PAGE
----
What is Business Growth and how does it work?

What is business growth, and how does it work?

Growth in a business in and of itself may or may not be a good thing…

Generally, a business’s ability to grow is regarded as a good thing.

It’s usually indicative of:

  • having attracted and satisfied more and/or larger orders,
  • purchased and built inventory,
  • hired and trained staff,
  • and developed processes and systems to fulfill more orders.

Capacity has been developed to meet the demands of an increasingly demanding customer. Not to mention, the holy grail of achieving customer satisfaction has been demonstrably achieved.

However, a rapid growth rate can sometimes be a bad thing.

Growth requires funding with additional working capital. This could be bad if facility increases are not planned to keep up with the financing needs of the business. Customer satisfaction could take a dive if delivery time or service quality suffers.

Human resource motivation could be significantly impaired if systems and processes are weak or broken. This can cause substantial effort on the part of employees to coordinate fulfilment orders and completion of delivery.

So when professional investors or stakeholders see a growing company, they are initially impressed. However, their predisposition is to look under the covers and to ask questions to establish the quality of that growth. They do this to better understand the business valuation of a company. This valuation can vary greatly depending on the type of sales and the capacity for growth that the company has established.

Let’s first consider the nature of the sales… If the new sales orders are one-off in nature, an investor will give the business credit. This will increase its appraisal of value.

However, the growth will only be appraised at a stepped-up multiple if the new business is contractual.

Furthermore, it must be recurring into the future.

In other words not all growth is evaluated equally. Business Owners beware as this will be established during due diligence. Demonstrating the dollar value of growth is only one component if you are looking to maximize the value of your business.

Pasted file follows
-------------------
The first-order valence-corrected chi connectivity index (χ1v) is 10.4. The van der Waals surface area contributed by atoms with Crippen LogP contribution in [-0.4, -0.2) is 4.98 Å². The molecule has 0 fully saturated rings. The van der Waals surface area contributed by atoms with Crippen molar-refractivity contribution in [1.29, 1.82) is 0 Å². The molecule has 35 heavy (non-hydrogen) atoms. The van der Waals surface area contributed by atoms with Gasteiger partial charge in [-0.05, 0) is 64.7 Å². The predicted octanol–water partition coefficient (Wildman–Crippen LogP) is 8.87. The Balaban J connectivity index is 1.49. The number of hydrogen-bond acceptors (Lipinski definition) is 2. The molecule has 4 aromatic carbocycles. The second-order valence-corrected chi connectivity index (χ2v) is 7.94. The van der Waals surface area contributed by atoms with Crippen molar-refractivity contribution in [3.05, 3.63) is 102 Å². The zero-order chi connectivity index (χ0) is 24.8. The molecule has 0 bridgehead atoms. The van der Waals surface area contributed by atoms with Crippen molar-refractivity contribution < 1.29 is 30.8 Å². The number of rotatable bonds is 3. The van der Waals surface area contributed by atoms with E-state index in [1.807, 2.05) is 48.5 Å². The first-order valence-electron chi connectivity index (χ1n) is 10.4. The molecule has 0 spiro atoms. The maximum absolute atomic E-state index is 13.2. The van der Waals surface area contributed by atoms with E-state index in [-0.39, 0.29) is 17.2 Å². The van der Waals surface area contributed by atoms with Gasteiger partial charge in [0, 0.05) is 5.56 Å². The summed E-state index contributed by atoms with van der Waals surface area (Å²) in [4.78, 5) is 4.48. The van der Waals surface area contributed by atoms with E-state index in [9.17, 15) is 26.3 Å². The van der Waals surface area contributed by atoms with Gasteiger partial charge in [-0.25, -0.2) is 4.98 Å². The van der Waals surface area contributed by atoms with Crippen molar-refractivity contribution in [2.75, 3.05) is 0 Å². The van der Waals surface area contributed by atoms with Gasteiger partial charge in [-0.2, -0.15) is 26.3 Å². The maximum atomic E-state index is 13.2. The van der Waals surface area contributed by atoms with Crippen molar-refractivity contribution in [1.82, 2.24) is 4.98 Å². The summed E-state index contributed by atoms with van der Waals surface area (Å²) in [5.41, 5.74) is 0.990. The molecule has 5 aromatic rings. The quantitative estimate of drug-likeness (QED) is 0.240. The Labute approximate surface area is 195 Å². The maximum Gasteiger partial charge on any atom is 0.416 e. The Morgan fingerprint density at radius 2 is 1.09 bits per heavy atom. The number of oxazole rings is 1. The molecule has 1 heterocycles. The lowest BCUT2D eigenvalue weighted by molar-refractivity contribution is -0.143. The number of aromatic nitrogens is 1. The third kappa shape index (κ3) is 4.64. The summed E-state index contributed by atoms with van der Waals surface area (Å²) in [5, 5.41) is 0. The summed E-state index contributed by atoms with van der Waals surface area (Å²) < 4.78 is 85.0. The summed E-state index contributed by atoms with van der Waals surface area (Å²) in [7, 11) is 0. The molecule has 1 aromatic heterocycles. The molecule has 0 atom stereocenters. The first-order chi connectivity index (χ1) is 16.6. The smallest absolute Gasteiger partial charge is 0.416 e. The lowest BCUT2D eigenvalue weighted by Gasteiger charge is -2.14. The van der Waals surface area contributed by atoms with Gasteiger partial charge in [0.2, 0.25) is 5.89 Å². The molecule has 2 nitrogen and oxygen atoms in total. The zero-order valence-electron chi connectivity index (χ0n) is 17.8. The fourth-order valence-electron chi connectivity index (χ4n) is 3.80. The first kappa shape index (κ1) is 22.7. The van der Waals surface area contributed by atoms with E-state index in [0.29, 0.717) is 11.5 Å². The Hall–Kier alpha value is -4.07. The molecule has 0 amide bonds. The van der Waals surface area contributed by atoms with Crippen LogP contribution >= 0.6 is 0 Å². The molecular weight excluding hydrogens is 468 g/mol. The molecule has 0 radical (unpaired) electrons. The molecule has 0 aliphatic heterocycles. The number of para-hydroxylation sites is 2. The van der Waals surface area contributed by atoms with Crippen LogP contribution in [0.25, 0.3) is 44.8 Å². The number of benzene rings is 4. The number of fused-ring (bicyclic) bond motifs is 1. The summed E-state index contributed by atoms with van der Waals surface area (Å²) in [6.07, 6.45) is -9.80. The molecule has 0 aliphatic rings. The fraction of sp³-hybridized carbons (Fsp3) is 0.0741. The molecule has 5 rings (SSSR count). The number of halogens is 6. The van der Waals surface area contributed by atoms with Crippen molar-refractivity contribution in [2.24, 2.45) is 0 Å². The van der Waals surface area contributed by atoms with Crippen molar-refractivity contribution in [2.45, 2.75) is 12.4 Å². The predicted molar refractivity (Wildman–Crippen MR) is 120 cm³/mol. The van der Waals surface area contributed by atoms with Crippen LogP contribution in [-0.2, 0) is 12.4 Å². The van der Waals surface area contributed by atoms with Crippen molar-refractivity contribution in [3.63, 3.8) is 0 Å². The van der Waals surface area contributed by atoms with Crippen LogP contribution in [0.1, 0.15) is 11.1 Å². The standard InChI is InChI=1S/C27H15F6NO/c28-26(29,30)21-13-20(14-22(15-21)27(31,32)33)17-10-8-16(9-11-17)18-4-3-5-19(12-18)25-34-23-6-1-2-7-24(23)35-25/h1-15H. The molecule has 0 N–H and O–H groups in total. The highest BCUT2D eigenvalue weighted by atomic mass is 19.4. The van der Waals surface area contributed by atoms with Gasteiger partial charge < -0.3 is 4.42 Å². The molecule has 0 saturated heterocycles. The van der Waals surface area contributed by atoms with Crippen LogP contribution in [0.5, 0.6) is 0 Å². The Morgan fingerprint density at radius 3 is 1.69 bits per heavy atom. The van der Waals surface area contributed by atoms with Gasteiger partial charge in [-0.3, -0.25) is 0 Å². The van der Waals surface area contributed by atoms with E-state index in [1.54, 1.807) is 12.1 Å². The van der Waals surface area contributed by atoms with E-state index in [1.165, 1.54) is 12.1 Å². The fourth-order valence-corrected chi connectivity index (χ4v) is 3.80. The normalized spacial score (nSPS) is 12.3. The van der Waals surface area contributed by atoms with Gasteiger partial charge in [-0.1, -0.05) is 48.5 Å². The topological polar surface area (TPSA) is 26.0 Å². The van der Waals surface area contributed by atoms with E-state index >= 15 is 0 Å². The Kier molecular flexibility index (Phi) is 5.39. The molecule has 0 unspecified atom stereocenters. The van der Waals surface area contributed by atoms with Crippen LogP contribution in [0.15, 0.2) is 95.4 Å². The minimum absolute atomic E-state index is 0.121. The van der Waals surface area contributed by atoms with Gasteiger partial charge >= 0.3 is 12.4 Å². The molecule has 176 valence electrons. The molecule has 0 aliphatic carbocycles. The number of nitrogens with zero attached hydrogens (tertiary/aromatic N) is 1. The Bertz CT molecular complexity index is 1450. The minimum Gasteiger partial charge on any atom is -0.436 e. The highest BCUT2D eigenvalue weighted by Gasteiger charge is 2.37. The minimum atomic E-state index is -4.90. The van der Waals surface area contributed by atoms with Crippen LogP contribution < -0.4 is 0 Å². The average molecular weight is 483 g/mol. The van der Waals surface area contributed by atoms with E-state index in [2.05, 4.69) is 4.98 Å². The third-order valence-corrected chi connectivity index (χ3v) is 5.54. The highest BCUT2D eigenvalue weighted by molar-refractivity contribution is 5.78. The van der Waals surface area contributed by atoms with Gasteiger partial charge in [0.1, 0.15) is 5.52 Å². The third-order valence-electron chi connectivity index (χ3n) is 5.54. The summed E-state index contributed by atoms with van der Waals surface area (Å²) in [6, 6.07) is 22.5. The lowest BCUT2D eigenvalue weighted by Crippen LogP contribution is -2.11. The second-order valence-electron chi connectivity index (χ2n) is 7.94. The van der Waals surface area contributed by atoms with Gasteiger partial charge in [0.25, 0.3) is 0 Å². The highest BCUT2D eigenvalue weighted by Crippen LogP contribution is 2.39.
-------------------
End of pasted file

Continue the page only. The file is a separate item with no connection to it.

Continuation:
Let’s consider how the company has been built. Is it seen by an Investor to have capacity suitable for the size of its business base? Are its competencies operating in a balanced way? Imbalances and lack of capacity cause unintended consequences.

For most companies, a stable platform of growth is achieved when it can demonstrate that it has:

  • Delegated responsibilities to a competent leadership team that is managing its affairs;
  • Margins that are set at levels equal to or better than the competition and can fund future growth through reinvestment;
  • Financial and operating systems that can support the information requirements of growth;
  • Human resources that can attract and fulfil the growth;
  • Sales processes and systems that can be replicated and controlled to deliver planned growth;
  • Operations with planned capacity that is sufficient to fulfil the promises made by sales in a timely manner without sacrificing quality;
  • Customer satisfaction that brings them back and is sufficient for them to recommend the product or service to friends or colleagues.
  • Contracts that provide legal formality over relationships and transactions.

This is crucial the bigger a company gets. Players can stretch what was intended in a handshake. Money in greater amounts can expose integrity; so better to get everything agreed to in writing to avoid misunderstanding. Good businesspeople have no problem with that.

Many companies fail to set a firm foundation for growth. As a result, they fail in numerous, unintended ways to achieve growth and breakthrough to the next level.

Instead of growing, these companies plateau.

Absence of any of the above competencies, or balance in these disciplines are definable reasons for their lack of success. There are exceptions, but this is true in the vast majority of cases.

Fundamentally, value can be demonstrated if a company is growing in a sustainable and predictable manner. Such growth should result in the company becoming a net generator of cash. Sustainability is illustrated by growing the contractual base of business with customers who order consecutively giving the business recurring income. Such recurring income should be demonstrated via strong processes through the sales funnel that creates predictability for plans and forecasts.

Rapidly growing companies often exhibit weaknesses in operations, and this area is a constant challenge for management. The trick here is to create business plans and forecasts that are achievable.

This enables the company to marshal adequate resources in a timely fashion to fulfill its commitments. All cogs in the business engine must then run smoothly together in a controlled fashion. However this is where the greatest dynamism occurs for most businesses.

In summary, businesses that achieve good quality growth have each of the cogs of the engine working in harmony together. They have set the conditions necessary to grow in a manner that will likely achieve customer satisfaction, repurchase and onward recommendation.